Towards where I came from...


Pavement ends shortly after the above pics. I see no one coming or going. No more towns, no more structures. Just me, the KTM, dirt/rock road, and accompanying -- a glacial mint green stream and electrical lines -- my guess... power for the higher border crossing.

But one begins with vague thoughts as the ascent continues, then the vagueness finds clarity as one begins to consider what happens if something happens. Crap. I left the tire puncture repair kit at home. I haven't seen a soul. I'm alone. It is winter in the Andes. No cell coverage. What if the bike has a problem. What if I get distracted and have a brief but crippling excursion into the rocks. Anything preventing a way back on two wheels and I'm hosed, marooned. From vagueness, to clarity, to decision. I stop. Gonna turn around. I take a pic...


But I purposefully stop where it looks like some form of distant habitation. I walk across a wooden bridge crossing the glacial stream and perhaps it is a goat herder's camp...


Inside this structure one can see smoke stained rocks from a fire...


On the descent back to faint civilization a pause when seeing these goats, like cattle following a leader, they're all heading up the rocks. Thus, perhaps a goat herder's camp seen up higher...


Down lower I pass through the town of Vicuna, coincidently the namesake for the animals seen yesterday. Have developed an enjoyment of small towns, regardless of country. Bravely, or foolishly, I record a two minute ride through the center of town. The cam isn't mounted yet and I'm lazy, so I take the gloves off and press record while sitting on the gloves, holding the cam in one hand, riding with the other on the throttle...

Passing Through Vicuna - Video

The video starts after watching a game of football/soccer. No net in the goals. If you're scored upon you go fetch the ball. What incentive...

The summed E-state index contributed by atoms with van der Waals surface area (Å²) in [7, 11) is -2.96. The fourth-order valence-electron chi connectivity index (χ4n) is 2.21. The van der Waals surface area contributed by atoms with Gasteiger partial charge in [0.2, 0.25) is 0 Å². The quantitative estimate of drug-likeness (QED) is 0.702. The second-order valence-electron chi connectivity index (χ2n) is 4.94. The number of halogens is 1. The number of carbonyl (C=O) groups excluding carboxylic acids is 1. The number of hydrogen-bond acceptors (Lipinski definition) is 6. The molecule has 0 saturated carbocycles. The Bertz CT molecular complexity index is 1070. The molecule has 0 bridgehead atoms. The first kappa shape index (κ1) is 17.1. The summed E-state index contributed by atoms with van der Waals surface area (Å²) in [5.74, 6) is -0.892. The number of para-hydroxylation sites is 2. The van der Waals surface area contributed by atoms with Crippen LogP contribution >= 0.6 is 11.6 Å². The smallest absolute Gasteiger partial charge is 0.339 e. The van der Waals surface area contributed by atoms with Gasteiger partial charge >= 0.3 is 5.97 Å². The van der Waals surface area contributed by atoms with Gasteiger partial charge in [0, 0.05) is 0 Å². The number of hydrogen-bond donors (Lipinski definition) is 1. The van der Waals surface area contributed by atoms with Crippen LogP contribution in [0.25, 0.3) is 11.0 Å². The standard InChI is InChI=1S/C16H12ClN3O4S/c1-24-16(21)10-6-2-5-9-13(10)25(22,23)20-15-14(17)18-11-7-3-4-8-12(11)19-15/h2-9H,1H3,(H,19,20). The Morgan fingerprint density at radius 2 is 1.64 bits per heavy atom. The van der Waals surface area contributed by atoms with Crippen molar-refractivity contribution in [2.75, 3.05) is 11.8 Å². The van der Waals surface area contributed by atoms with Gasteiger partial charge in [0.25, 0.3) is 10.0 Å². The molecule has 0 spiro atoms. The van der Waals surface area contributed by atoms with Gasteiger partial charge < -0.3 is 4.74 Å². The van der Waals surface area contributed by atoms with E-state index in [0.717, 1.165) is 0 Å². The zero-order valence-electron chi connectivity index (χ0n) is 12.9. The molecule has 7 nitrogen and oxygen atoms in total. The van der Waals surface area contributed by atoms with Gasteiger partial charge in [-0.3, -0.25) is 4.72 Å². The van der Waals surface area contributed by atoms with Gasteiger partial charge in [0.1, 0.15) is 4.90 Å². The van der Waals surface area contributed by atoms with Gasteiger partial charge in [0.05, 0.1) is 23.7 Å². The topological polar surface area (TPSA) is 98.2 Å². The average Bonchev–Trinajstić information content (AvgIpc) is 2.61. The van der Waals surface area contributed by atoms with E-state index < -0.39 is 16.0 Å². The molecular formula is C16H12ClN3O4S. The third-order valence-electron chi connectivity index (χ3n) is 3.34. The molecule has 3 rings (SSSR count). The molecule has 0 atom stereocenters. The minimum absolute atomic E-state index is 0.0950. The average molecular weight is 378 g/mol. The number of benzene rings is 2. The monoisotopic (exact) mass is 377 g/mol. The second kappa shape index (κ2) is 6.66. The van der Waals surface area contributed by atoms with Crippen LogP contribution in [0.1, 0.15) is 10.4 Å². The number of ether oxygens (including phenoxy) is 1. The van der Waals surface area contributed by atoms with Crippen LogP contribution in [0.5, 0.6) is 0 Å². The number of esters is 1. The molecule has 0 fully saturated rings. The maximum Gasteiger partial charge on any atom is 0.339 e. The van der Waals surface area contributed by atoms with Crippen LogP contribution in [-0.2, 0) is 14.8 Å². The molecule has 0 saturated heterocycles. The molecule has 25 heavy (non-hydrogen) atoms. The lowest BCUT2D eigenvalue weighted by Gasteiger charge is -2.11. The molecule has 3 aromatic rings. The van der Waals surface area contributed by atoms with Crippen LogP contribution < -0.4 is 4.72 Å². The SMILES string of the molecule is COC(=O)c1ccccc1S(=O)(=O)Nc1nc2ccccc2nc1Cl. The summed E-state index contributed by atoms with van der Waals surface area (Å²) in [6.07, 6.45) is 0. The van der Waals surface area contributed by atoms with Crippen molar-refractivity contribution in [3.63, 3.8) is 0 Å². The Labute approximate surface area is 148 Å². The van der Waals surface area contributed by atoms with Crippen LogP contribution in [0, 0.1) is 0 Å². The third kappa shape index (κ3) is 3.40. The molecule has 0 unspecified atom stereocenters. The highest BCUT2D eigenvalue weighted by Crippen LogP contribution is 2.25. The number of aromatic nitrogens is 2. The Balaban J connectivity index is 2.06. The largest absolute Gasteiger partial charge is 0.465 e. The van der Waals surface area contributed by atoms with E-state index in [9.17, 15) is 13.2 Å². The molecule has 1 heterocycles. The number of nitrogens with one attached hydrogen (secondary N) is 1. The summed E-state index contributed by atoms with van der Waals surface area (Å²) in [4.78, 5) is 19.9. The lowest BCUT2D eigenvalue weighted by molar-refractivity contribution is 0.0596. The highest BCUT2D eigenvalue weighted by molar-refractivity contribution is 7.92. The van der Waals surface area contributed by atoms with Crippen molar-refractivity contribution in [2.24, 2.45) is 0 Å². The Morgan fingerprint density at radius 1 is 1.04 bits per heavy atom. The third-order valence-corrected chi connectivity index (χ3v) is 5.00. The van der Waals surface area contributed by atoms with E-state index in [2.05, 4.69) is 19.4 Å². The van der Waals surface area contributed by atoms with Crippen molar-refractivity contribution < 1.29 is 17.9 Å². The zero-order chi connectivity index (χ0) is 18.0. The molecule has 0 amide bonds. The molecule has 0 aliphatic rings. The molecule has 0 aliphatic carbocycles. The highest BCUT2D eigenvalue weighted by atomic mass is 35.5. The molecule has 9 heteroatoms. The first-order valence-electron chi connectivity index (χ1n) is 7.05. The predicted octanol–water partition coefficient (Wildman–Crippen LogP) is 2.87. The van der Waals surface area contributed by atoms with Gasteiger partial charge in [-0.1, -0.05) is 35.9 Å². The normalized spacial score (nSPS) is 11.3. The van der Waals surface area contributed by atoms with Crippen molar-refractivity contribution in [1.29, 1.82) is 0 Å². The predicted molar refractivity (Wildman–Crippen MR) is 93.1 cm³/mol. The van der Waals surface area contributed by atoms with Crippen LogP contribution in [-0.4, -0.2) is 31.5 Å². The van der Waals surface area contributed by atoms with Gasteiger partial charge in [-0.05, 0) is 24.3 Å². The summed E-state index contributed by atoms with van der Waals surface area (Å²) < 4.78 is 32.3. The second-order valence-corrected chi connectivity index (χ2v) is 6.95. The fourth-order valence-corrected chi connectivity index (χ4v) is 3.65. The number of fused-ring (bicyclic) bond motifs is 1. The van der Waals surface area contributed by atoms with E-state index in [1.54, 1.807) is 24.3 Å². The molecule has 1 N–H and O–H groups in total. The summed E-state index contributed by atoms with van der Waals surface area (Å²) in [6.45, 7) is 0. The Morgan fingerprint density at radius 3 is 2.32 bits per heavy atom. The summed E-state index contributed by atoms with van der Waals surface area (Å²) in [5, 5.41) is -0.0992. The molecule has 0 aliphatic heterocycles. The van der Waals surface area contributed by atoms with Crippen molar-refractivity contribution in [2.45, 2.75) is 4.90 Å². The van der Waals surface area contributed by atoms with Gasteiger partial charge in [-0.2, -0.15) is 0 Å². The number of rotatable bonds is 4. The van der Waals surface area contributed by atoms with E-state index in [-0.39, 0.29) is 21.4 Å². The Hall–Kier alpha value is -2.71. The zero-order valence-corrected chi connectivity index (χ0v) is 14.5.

I pause at a small store for a snack lunch in Vicuna...
 

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Discussion Starter · #5 ·
The owner makes pastries and this one is excellent as I stand and eat out of my makeshift table...


An image while munching away, looking one direction...


And looking at the store I'm parked next to...


Following the kind of lunch I like, I find a section of pavement I like west of Vicuna. The mount is placed. The cam is attached. Four minutes of a delightful road is here:

A Chilean Curvy Road Scoot on the KTM - Video


You know, I'm seeing serious roadside memorials throughout Chile. I mean, some are absolutely dedicated if not monumental to a deceased loved one. I can't figure out if they are placed at random along a road of if they mark a spot where an unfortunate accident happened. In the States one will find a small memorial where there was an accident, but I'm seeing these elaborate displays on the loneliest of roads with no traffic, and if traffic, road conditions prohibiting any kind of lethal speeds. Any ideas? Here's an example...